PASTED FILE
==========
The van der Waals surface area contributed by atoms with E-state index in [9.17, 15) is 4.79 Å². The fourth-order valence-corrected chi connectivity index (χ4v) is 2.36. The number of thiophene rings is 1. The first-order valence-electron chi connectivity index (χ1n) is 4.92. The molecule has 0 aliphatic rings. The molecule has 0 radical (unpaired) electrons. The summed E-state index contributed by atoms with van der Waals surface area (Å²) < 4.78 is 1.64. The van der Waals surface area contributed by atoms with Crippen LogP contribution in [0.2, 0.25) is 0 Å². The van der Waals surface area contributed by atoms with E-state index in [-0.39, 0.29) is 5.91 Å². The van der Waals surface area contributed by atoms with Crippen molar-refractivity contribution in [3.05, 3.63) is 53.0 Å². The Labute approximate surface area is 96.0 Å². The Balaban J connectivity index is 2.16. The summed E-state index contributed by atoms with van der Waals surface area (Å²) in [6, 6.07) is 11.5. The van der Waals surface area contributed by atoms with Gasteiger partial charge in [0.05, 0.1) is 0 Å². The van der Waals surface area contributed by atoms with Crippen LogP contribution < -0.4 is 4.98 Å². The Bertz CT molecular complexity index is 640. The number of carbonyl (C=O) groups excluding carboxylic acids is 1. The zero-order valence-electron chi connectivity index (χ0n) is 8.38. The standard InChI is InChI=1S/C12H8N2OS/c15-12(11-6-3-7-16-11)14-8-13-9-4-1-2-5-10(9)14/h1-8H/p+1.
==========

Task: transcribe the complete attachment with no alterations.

The van der Waals surface area contributed by atoms with E-state index in [9.17, 15) is 4.79 Å². The fourth-order valence-corrected chi connectivity index (χ4v) is 2.36. The number of thiophene rings is 1. The first-order valence-electron chi connectivity index (χ1n) is 4.92. The molecule has 0 aliphatic rings. The molecule has 0 radical (unpaired) electrons. The summed E-state index contributed by atoms with van der Waals surface area (Å²) < 4.78 is 1.64. The van der Waals surface area contributed by atoms with Crippen LogP contribution in [0.2, 0.25) is 0 Å². The van der Waals surface area contributed by atoms with E-state index in [-0.39, 0.29) is 5.91 Å². The van der Waals surface area contributed by atoms with Crippen molar-refractivity contribution in [3.05, 3.63) is 53.0 Å². The Labute approximate surface area is 96.0 Å². The Balaban J connectivity index is 2.16. The summed E-state index contributed by atoms with van der Waals surface area (Å²) in [6, 6.07) is 11.5. The van der Waals surface area contributed by atoms with Gasteiger partial charge in [0.05, 0.1) is 0 Å². The van der Waals surface area contributed by atoms with Crippen LogP contribution < -0.4 is 4.98 Å². The Bertz CT molecular complexity index is 640. The number of carbonyl (C=O) groups excluding carboxylic acids is 1. The zero-order valence-electron chi connectivity index (χ0n) is 8.38. The standard InChI is InChI=1S/C12H8N2OS/c15-12(11-6-3-7-16-11)14-8-13-9-4-1-2-5-10(9)14/h1-8H/p+1.